Official Reinstatement of Full Diplomatic Relations between Türkiye and Israel: A New Era of Cooperation
Aug 24, 2022
Türkiye and Israel have agreed to resume full diplomatic relations. The diplomatic move announced August 17 includes reinstating ambassadors and consuls-general to both countries.
Israel’s Prime Minister, Yair Lapid, following the announcement, explained that “renewing relations with [Türkiye] is an important asset for regional stability and important economic news for the citizens of Israel.” Türkiye’s President Recep Tayyip Erdoğan stated that renewing relations will “allow us to help our Palestinian brothers.” Meanwhile, Türkiye’s Foreign Minister, Mevlüt Çavuşoğlu remarked “Such a positive step came from Israel as a result of these efforts, and as [Türkiye], we also decided to appoint an ambassador to Israel, to Tel Aviv.”
Türkiye’s and Israel’s previous deterioration of diplomatic relations began in 2008 during Operation Cast Lead and worsened during the Mavi Marmara Raid in 2010 during which Israeli Defense (IDF) commandos boarded a Turkish flotilla attempting to breach the blockade of the Gaza Strip that led to combat. The fighting resulted in the deaths of nine activists associated with Erdoğan. Then, in 2018 relations further worsened following the United States opening its embassy in Jerusalem, when Türkiye recalled its ambassador in reaction to Palestinian casualties related to protesting this move.
The announcement of renewed diplomatic relations has been a year in the making, following an uptick in positive interactions between both Israeli and Turkish governments. In March, when Israel’s President Isaac Herzog visited Ankara, Herzog stated, “Improving relations will contribute to deepening the relations between the two nations, and to increasing economic, trade and tourism connections, and regional stability.” During this visit, Erdoğan expressed Türkiye’s desire for peaceful coexistence in the region. He also emphasized his belief in a two-state solution for the Israeli-Palestinian conflict.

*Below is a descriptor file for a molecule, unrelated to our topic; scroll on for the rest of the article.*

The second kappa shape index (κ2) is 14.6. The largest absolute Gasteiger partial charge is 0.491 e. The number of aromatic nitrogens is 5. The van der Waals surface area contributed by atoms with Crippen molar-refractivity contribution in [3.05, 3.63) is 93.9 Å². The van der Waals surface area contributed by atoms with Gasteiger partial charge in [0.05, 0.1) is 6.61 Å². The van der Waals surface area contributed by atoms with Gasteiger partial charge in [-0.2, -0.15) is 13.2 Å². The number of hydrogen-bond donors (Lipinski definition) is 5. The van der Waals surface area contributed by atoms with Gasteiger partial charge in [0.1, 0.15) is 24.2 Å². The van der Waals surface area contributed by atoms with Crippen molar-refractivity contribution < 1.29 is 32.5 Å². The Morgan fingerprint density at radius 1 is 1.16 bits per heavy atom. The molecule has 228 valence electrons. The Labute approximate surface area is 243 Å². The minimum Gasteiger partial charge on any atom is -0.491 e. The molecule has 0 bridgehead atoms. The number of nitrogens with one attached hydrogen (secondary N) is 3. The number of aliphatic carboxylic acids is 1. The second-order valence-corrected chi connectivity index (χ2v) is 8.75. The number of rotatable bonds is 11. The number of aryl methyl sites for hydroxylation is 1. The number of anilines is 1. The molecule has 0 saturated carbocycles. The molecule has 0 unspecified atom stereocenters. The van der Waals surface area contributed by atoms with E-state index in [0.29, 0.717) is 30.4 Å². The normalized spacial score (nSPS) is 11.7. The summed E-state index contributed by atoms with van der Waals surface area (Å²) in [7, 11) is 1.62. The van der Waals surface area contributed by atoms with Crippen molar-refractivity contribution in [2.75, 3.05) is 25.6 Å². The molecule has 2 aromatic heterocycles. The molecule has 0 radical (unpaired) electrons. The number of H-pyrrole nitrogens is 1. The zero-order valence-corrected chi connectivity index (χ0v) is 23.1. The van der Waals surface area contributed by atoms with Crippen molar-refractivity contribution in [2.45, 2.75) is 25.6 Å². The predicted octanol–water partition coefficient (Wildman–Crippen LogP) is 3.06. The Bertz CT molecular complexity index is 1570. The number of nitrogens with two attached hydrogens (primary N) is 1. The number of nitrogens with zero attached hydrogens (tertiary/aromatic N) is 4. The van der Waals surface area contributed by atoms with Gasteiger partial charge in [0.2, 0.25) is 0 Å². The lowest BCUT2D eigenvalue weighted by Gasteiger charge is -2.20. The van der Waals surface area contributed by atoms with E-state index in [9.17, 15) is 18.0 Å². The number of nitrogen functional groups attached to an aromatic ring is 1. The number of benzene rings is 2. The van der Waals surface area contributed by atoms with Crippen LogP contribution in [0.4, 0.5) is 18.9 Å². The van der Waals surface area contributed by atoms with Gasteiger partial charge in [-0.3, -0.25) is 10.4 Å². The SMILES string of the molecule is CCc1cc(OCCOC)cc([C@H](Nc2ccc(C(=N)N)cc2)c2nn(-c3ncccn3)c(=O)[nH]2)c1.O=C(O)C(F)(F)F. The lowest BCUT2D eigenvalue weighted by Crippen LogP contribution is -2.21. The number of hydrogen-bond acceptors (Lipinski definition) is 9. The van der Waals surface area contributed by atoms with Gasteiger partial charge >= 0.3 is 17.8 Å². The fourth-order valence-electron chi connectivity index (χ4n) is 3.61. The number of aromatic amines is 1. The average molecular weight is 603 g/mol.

The visit to Ankara certainly marked a thawing of relations between the two countries. Following Herzog’s visit, Türkiye's Foreign Minister, Mevlüt Çavuşoğlu, embarked on an official visit to Israel. This was the first official visit from a Turkish Foreign Minister in 15 years. During this visit, Çavuşoğlu visited Ramallah, al Aqsa Mosque, and met with Mahmud Abbas before visiting Israel’s Yad Vashem Holocaust Museum and meeting with Yair Lapid.
The official visits preceding the official reinstatement of full diplomatic relations resulted in productive joint endeavors. Türkiye and Israel signed an agreement in which Israeli airlines would be permitted to fly to Türkiye, and Israel announced that it would reopen its trade office in Istanbul.
Türkiye and Israel also fortified their warming diplomatic relationship through cooperating in security-related undertakings. The two nations’ intelligence agencies were able to join forces in being able to foil an attempted terrorist attack on Israeli tourists in Istanbul. Turkish authorities arrested several Iranian individuals linked to the planned attack. Lapid lauded Türkiye’s security and intelligence cooperation and also condemned the attempted attack as an Iranian breach of Turkish sovereignty.
Besides security, Türkiye and Israel have demonstrated the potential for fruitful cooperation in the energy sector. During the March visit to Ankara, a key topic of discussion was the prospect of establishing an underwater gas pipeline linking Türkiye and Israel’s Leviathan Field. Endeavors such as this possible pipeline, which could transport natural gas to Europe from the Eastern Mediterranean, are especially timely during Europe’s efforts to reduce its reliance on Russian gas.
Even with the construction of such a pipeline, natural gas from Israel would not necessarily go directly to Europe. But still, it would still facilitate alternatives to Russia for Europe: In supplementing Türkiye’s gas supply, it would make way for further utilization of gas from Azerbaijan by Europe too. Israel’s Ambassador to Azerbaijan, George Deek credited Azerbaijan’s role in facilitating this renewed relationship: “Baku played an important role, making a lot of efforts to restore closer relations between Israel and [Türkiye]. For which we are sincerely grateful to the leadership of Azerbaijan, with whose participation another step has been taken in the regional process of Israel's rapprochement with Arab and Muslim countries.”
Samuel Doveri Vesterbye, the managing director at the European Neighbourhood Council (ENC) emphasized that Türkiye and Israel are both eager to bolster development of Eastern Mediterranean energy in order to ensure that the world does not look to Iran to supply their alternative energy needs.
The official re-establishing of diplomatic relations between Türkiye and Israel has emerged following numerous other overtures of peace between Israel and other Muslim nations that began with the Abraham Accords two years ago. Besides the latest developments with Türkiye, Israel has gone on to establish normalized relations with Bahrain, the United Arab Emirates, and Morocco. These newfound diplomatic relations have also emerged amid increased concern around Iranian aggression and nuclear capability.
The revived relations between Türkiye and Israel have already proven to hold promise in the fields of security and energy. Undoubtedly, further cooperation will lead to gains in both countries’ tourism sectors and political and economic collaboration. Finally, we would note that renewed relations will certainly result in positive effects for the region as a whole.